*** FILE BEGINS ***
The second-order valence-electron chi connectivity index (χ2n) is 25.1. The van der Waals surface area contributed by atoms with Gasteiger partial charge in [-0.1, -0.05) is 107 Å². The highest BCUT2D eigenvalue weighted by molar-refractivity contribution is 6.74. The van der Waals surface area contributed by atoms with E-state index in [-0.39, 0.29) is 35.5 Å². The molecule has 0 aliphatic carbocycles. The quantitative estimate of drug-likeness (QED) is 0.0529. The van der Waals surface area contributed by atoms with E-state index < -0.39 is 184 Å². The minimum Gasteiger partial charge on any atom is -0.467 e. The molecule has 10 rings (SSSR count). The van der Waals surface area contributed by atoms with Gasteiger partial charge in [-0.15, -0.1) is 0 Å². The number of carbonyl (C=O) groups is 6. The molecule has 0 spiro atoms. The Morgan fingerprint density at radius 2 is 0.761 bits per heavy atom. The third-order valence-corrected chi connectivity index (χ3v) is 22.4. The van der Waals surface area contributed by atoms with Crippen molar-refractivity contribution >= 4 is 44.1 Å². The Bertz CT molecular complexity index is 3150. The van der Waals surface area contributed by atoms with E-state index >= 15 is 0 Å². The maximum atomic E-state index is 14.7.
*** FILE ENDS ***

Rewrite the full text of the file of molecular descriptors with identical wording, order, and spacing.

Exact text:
The second-order valence-electron chi connectivity index (χ2n) is 25.1. The van der Waals surface area contributed by atoms with Gasteiger partial charge in [-0.1, -0.05) is 107 Å². The highest BCUT2D eigenvalue weighted by molar-refractivity contribution is 6.74. The van der Waals surface area contributed by atoms with E-state index in [-0.39, 0.29) is 35.5 Å². The molecule has 0 aliphatic carbocycles. The quantitative estimate of drug-likeness (QED) is 0.0529. The van der Waals surface area contributed by atoms with E-state index < -0.39 is 184 Å². The minimum Gasteiger partial charge on any atom is -0.467 e. The molecule has 10 rings (SSSR count). The van der Waals surface area contributed by atoms with Gasteiger partial charge in [-0.15, -0.1) is 0 Å². The number of carbonyl (C=O) groups is 6. The molecule has 0 spiro atoms. The Morgan fingerprint density at radius 2 is 0.761 bits per heavy atom. The third-order valence-corrected chi connectivity index (χ3v) is 22.4. The van der Waals surface area contributed by atoms with Crippen molar-refractivity contribution >= 4 is 44.1 Å². The Bertz CT molecular complexity index is 3150. The van der Waals surface area contributed by atoms with E-state index >= 15 is 0 Å². The maximum atomic E-state index is 14.7.